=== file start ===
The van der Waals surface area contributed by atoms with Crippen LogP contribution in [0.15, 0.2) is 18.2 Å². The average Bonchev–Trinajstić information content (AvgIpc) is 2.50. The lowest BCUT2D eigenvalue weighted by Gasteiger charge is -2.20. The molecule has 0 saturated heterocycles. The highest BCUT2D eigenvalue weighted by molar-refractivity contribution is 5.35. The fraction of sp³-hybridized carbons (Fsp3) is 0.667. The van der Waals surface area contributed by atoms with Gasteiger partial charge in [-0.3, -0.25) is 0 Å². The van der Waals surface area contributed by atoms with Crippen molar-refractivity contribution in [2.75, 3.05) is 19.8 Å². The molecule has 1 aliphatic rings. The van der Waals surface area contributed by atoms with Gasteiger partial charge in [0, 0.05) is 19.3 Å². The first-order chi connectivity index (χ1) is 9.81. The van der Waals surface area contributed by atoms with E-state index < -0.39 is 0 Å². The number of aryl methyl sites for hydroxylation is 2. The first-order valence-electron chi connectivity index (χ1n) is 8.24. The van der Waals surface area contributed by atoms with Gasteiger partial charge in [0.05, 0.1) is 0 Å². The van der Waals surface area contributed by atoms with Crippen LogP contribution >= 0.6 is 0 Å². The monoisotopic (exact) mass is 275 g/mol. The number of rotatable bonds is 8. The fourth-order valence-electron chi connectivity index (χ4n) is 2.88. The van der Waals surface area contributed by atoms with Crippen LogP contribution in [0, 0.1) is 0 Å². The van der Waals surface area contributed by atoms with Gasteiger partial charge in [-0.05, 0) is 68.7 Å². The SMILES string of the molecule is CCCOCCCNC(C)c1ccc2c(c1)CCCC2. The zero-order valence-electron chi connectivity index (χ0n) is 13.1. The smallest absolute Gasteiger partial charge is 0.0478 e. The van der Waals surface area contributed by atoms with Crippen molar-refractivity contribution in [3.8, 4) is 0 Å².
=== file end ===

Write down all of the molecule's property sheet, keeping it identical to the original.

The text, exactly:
The van der Waals surface area contributed by atoms with Crippen LogP contribution in [0.15, 0.2) is 18.2 Å². The average Bonchev–Trinajstić information content (AvgIpc) is 2.50. The lowest BCUT2D eigenvalue weighted by Gasteiger charge is -2.20. The molecule has 0 saturated heterocycles. The highest BCUT2D eigenvalue weighted by molar-refractivity contribution is 5.35. The fraction of sp³-hybridized carbons (Fsp3) is 0.667. The van der Waals surface area contributed by atoms with Gasteiger partial charge in [-0.3, -0.25) is 0 Å². The van der Waals surface area contributed by atoms with Crippen molar-refractivity contribution in [2.75, 3.05) is 19.8 Å². The molecule has 1 aliphatic rings. The van der Waals surface area contributed by atoms with Gasteiger partial charge in [0, 0.05) is 19.3 Å². The first-order chi connectivity index (χ1) is 9.81. The van der Waals surface area contributed by atoms with E-state index < -0.39 is 0 Å². The number of aryl methyl sites for hydroxylation is 2. The first-order valence-electron chi connectivity index (χ1n) is 8.24. The van der Waals surface area contributed by atoms with Gasteiger partial charge in [0.05, 0.1) is 0 Å². The van der Waals surface area contributed by atoms with Crippen LogP contribution >= 0.6 is 0 Å². The monoisotopic (exact) mass is 275 g/mol. The number of rotatable bonds is 8. The fourth-order valence-electron chi connectivity index (χ4n) is 2.88. The van der Waals surface area contributed by atoms with Crippen LogP contribution in [0, 0.1) is 0 Å². The van der Waals surface area contributed by atoms with Gasteiger partial charge in [-0.05, 0) is 68.7 Å². The SMILES string of the molecule is CCCOCCCNC(C)c1ccc2c(c1)CCCC2. The zero-order valence-electron chi connectivity index (χ0n) is 13.1. The smallest absolute Gasteiger partial charge is 0.0478 e. The van der Waals surface area contributed by atoms with Crippen molar-refractivity contribution in [3.8, 4) is 0 Å².